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Perseid meteor shower to peak tonight, super weather much of the week

Posted by David Epstein  August 11, 2013 08:40 PM

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As the sun has now set across much of the USA, some of you may be gearing up for a night of meteor watching. Perfect viewing weather for the annual Perseid meteor shower blankets most of southern and central New England with clear skies and comfortably cool temperatures. This is exactly the night you want in August for ideal viewing conditions. At their peak, you could see up to 50 to 70 meteors per hours in the wee hours of Monday morning.
For frequent updates about other astronomical events, the weather and gardening tips find me on Twitter at @growingwisdom Please follow me there. Feel free to comment or ask questions too.
The best time to see this meteor shower will be from about 11PM tonight to 4AM Monday. However, if you don't want to stay up that late, you can certainly see a few meteors streak across the sky once it gets dark. You will just have to be a bit more patient earlier in the evening.

Monday will start as a carbon copy of today with wall to wall sunshine, low humidity and cool morning temperatures. Clouds will tend to increase a bit during the afternoon. Highs will reach the lower 80s inland with cooler air along the immediate coast. Humidity rises Monday night and with the increase in moisture clouds will arrive. Monday night and early Tuesday will not be great for meteors in this part of the country.

Tuesday itself brings a lot of clouds, muggy weather and scattered showers. The good news is the rest of the week looks sunny and dry. It will be a bit cooler than you would expect the second week of August as highs stay in the 70s much of the week and overnight lows fall back to the 50s.
moon phase.png

In order to see the meteors you need to find a place with a view of the northeast sky. The good news is that the moon is setting in the western sky early enough this weekend that it won't be a factor. You can see the time of moonrise and moonset above. These are times for the northeast section of the USA, your times may vary an hour or two either way, but the moon won't be a factor for anyone later tonight or the next couple of days.

Perseid 2013 Monday early AM.jpg
The reason we see these meteors every year in such a predictable manner is because the Earth crosses the orbital path of Comet Swift-Tuttle. The comet is the owner of the Perseid meteor shower. Debris from this comet litters the comet's orbit, but we don't really get into the meat of the comet rubble until after the first week of August. What you are seeing are small fragments from Comet Swift-Tuttle hurl into the Earth's upper atmosphere at some 210,000 kilometers (130,000 miles) per hour, lighting up the nighttime with fast-moving Perseid meteors. Since the exact density of the rubble isn't predictable some years are better than others with elevated numbers of meteors. There have been years where the number of meteors has exceeded 100 per hour!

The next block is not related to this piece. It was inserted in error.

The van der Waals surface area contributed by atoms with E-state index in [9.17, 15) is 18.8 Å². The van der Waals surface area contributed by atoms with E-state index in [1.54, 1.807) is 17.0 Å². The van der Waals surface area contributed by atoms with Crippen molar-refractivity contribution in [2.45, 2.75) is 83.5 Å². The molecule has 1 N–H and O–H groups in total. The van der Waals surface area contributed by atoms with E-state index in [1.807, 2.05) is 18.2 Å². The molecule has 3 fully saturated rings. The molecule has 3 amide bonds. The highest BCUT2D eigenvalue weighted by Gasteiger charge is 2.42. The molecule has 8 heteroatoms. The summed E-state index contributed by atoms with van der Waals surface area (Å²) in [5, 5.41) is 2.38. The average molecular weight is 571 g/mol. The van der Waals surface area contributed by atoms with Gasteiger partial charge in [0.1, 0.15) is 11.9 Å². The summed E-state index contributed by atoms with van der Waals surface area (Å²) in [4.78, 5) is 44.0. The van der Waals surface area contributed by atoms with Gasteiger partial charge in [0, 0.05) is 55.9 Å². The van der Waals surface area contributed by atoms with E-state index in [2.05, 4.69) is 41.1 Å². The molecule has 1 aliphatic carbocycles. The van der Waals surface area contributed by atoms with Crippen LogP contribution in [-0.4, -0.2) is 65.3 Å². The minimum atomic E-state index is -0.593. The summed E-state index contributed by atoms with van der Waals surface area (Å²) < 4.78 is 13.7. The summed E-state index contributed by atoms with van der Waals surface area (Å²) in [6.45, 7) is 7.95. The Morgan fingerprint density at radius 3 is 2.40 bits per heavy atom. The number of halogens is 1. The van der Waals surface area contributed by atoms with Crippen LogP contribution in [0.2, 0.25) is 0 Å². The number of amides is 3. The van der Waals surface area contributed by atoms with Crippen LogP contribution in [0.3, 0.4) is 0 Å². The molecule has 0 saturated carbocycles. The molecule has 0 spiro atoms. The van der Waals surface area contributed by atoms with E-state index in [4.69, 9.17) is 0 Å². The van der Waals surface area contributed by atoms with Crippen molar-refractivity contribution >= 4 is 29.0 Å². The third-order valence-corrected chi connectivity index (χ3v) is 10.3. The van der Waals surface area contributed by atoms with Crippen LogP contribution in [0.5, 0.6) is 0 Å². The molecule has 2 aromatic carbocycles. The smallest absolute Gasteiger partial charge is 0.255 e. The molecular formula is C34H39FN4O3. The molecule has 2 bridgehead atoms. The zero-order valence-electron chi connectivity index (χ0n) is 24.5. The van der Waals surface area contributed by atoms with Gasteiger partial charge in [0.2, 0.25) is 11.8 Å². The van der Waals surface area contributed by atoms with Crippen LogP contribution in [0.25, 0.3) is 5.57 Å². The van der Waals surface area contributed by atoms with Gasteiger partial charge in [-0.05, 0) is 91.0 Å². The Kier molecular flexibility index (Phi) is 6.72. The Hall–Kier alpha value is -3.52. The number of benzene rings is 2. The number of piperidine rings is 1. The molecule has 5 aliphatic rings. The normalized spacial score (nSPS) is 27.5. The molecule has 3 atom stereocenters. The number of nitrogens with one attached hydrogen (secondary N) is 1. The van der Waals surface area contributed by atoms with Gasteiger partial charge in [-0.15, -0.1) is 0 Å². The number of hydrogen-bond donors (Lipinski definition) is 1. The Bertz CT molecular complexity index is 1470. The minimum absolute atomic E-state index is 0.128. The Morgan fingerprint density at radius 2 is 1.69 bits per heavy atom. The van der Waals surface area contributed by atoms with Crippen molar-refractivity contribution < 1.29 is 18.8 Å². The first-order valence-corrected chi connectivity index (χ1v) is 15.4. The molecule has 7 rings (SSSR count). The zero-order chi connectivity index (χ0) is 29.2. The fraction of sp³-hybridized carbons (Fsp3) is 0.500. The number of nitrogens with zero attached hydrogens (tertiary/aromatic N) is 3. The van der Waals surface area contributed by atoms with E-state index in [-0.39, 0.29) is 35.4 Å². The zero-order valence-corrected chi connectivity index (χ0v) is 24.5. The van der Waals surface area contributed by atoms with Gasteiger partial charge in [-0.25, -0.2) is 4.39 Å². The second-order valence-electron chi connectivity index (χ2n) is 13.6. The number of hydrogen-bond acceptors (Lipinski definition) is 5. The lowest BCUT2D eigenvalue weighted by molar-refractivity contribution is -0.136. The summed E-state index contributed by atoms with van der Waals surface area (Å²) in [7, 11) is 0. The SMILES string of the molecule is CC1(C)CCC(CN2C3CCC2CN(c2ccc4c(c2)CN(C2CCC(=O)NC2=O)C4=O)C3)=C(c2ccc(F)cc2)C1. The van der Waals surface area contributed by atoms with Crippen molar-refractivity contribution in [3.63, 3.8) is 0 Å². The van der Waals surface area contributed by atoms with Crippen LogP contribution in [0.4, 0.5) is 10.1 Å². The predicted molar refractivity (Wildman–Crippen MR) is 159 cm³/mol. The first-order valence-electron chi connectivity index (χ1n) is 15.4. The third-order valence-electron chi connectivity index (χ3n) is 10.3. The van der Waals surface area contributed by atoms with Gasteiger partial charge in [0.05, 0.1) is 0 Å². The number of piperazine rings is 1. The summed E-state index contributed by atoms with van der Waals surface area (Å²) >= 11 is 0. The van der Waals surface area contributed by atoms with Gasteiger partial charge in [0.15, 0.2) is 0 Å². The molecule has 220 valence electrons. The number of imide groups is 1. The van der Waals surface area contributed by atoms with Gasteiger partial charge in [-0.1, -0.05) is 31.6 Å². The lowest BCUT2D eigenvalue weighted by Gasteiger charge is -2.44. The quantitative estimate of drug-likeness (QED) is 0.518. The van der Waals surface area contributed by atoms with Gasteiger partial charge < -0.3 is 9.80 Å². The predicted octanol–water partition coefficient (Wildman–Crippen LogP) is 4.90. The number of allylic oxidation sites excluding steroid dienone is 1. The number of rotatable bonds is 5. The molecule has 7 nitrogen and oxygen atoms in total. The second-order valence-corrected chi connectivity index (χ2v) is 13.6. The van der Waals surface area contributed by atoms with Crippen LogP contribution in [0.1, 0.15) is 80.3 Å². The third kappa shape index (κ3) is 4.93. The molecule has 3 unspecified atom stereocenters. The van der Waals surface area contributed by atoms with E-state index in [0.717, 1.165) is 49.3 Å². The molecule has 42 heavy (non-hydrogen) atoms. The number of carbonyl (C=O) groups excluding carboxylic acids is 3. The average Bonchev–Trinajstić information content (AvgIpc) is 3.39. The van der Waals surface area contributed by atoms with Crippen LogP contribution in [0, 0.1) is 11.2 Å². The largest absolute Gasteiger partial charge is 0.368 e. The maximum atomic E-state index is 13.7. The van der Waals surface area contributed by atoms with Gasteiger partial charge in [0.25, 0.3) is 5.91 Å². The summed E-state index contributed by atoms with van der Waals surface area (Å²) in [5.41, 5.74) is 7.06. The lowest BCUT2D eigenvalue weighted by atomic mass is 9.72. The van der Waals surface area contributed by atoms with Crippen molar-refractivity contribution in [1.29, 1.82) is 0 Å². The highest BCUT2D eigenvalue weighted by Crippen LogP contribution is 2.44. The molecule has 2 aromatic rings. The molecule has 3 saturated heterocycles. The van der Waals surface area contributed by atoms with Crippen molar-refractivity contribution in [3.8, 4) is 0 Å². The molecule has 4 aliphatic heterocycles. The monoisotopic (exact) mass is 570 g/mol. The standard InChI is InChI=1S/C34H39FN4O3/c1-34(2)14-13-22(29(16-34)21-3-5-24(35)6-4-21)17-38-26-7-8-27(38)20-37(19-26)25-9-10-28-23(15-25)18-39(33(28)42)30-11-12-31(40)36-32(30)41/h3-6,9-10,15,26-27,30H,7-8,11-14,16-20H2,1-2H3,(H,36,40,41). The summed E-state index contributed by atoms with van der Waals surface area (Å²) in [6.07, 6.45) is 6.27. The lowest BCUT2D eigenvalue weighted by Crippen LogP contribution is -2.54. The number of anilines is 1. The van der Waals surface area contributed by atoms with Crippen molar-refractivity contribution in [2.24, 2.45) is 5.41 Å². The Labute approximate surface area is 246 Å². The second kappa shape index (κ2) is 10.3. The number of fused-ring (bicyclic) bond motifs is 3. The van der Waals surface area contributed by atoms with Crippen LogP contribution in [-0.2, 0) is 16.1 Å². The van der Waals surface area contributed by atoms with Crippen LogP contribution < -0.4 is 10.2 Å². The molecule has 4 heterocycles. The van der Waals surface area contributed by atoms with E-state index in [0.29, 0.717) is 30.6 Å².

clouds early monday for meteors.png
The orbit of the Comet Swift-Tuttle is extremely oblong around the sun. The comet journey takes it from a point closet to the sun, and inside the orbit of Earth to as far away as outside the orbit of Pluto. This is when it's farthest from the sun. The total time for this to take place is a whopping 133 years. As the comet, a dirty snowball of space rocks and debris gets close to the sun it warms and softens up the ices in the comet. As this happens fragments of fresh material get released into the tail of the comet and those pieces are what we will eventually see streaming across the summer night sky. Comet Swift-Tuttle last reached perihelion or the closest point to the sun back in December 1992 and will do so next in July 2126. You won't be around to see it, but your great grandchildren will likely read about it on their Google glasses or embedded brain chip or something.
Gardening this week
If you have a sunny spot and a good size container, how about planting carrots? Carrots can be successfully grown in containers and you will be surprised how many you will get. One of the most important things is to not over water the soil. Check out the video below showing how I recently planted a container of carrots.

I'll be updating the details of the weather on Twitter at @growingwisdom Please follow me there. Feel free to comment or ask questions too.

This blog is not written or edited by Boston.com or the Boston Globe.
The author is solely responsible for the content.

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About the author

David Epstein has been a professional meteorologist and horticulturalist for three decades. David spent 16 years at WCVB in Boston and currently freelances for WGME in Portland, ME. In 2006, More »
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